Mordor is a forsaken wasteland. Rust brown fields of mud spread out beneath a sky of roiling, murky clouds. The only creatures that willingly inhabit this land are the Uruk, Caragor, Ghuls, and other nasty beings that thrive on death and despair.
Set in the greater world of Middle Earth, Monolith Productions’ Middle Earth: Shadow of Mordor doesn’t stray from Sauron’s turf. There is no respite to be found in a side trip to Gondor or any of the more picturesque and peaceful spots in Middle Earth. Despite its bleak setting, Shadow of Mordor paints a highly explorable world with a cast and story which are, if not terribly interesting, at least a whole lot of fun.
Shadows of Mordor tells the story of Talion, one of the famed Rangers of Gondor. Talion is charged with guarding the Black Gate, the boundary between Mordor and Gondor. In the first scenes of the game, the Black Gate is attacked by Sauron’s armies. Failing to stave off the legions of Uruk, Talion and his family are slain by the Black Hand of Sauron.
Strangely Talion wakes up to find he has been possessed by an Elven Wraith who has no recollection of his past life. Talion takes advantage of the new powers the Wraith grants him and seeks revenge for the death of his loved ones. At the same time, he helps the wraith uncover his past, reluctantly led by the curiously pathetic, suspiciously sinister Gollum.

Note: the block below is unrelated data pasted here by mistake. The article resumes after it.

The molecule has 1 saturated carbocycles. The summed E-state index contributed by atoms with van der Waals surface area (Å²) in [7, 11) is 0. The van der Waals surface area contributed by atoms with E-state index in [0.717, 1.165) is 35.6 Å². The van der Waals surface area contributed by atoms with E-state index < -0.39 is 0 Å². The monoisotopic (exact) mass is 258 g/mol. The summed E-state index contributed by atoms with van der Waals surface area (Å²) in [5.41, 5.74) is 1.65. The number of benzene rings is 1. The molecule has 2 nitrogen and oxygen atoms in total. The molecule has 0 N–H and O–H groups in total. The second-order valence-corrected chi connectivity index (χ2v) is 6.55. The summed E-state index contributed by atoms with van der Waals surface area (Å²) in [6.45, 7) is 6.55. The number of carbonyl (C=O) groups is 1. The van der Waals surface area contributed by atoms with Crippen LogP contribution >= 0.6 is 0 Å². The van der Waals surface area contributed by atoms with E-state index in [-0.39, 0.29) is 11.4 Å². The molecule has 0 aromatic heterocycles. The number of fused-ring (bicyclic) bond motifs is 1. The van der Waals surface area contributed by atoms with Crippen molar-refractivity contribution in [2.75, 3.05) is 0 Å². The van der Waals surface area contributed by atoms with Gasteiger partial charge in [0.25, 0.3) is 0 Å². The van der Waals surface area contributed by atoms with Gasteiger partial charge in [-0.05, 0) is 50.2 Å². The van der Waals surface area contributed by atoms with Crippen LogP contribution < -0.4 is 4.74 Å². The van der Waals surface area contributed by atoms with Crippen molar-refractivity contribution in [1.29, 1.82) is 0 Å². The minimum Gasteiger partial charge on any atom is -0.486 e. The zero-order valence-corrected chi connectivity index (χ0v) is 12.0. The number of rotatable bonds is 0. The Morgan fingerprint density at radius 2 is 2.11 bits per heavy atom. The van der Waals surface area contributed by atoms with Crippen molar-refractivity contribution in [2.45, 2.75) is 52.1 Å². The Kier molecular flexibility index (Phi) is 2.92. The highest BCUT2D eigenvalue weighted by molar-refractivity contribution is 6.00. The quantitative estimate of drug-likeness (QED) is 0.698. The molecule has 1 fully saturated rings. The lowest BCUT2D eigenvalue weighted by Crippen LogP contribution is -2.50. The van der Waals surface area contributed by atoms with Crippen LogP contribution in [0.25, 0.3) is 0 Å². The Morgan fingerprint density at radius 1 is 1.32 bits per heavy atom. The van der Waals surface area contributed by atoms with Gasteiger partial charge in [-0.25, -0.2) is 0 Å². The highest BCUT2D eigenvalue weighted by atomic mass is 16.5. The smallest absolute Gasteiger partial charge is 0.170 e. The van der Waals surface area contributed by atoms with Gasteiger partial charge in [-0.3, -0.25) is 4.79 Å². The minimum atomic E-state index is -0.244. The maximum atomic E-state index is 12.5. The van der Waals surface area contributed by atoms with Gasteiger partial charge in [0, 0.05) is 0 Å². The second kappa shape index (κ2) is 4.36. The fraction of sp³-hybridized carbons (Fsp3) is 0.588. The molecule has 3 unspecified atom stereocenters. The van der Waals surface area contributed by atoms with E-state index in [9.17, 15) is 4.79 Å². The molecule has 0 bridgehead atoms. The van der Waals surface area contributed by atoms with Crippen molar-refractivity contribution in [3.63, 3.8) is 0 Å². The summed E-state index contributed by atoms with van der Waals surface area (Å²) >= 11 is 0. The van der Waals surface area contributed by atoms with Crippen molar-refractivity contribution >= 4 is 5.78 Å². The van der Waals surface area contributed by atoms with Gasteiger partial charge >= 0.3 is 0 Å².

Yes, this is another revenge tale. Video games just can’t seem to get enough of them. However, Shadow of Mordor succeeds in spite of this. The story plays out probably how you would imagine it would, but the exceptional voice acting and snarky quips from Talion and the Uruk keep things entertaining.
Shadow of Mordor is also light on Tolkien lore, so people who aren’t Lord of the Rings fans can still enjoy the experience. For those who lean towards the Sindarin speaking side of the scale, there’s something there for you as well.
The artifact system is the first time I’ve actually cared about collectibles. The maps in Shadows of Mordor are full of little artifacts for you to uncover with your wraith vision. Each object you find comes with a memory of the past. Finding the memory treats you to a brief audio clip of events surrounding the object. They often tie into other events in Tolkien’s work. These little tidbits really help to open up Mordor and show how this wasted land fits into the fabric of Middle Earth.